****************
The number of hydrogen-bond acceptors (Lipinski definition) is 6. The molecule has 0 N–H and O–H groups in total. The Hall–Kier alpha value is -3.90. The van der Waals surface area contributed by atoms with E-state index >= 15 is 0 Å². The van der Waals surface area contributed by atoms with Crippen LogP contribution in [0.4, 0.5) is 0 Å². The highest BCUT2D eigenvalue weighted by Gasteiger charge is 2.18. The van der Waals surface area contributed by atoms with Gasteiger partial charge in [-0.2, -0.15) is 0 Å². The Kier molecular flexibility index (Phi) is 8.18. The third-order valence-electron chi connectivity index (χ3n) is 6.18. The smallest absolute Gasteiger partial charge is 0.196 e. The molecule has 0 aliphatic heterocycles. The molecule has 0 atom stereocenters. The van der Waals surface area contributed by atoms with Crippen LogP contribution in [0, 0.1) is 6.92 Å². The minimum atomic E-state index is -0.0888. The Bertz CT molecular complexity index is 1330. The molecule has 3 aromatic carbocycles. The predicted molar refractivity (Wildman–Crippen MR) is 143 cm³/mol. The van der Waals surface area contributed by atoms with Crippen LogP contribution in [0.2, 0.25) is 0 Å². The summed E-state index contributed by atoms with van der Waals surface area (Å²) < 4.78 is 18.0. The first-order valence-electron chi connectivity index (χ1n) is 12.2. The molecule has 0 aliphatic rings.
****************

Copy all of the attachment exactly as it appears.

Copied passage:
The number of hydrogen-bond acceptors (Lipinski definition) is 6. The molecule has 0 N–H and O–H groups in total. The Hall–Kier alpha value is -3.90. The van der Waals surface area contributed by atoms with E-state index >= 15 is 0 Å². The van der Waals surface area contributed by atoms with Crippen LogP contribution in [0.4, 0.5) is 0 Å². The highest BCUT2D eigenvalue weighted by Gasteiger charge is 2.18. The van der Waals surface area contributed by atoms with Gasteiger partial charge in [-0.2, -0.15) is 0 Å². The Kier molecular flexibility index (Phi) is 8.18. The third-order valence-electron chi connectivity index (χ3n) is 6.18. The smallest absolute Gasteiger partial charge is 0.196 e. The molecule has 0 aliphatic heterocycles. The molecule has 0 atom stereocenters. The van der Waals surface area contributed by atoms with Crippen LogP contribution in [0, 0.1) is 6.92 Å². The minimum atomic E-state index is -0.0888. The Bertz CT molecular complexity index is 1330. The molecule has 3 aromatic carbocycles. The predicted molar refractivity (Wildman–Crippen MR) is 143 cm³/mol. The van der Waals surface area contributed by atoms with Crippen LogP contribution in [0.2, 0.25) is 0 Å². The summed E-state index contributed by atoms with van der Waals surface area (Å²) < 4.78 is 18.0. The first-order valence-electron chi connectivity index (χ1n) is 12.2. The molecule has 0 aliphatic rings.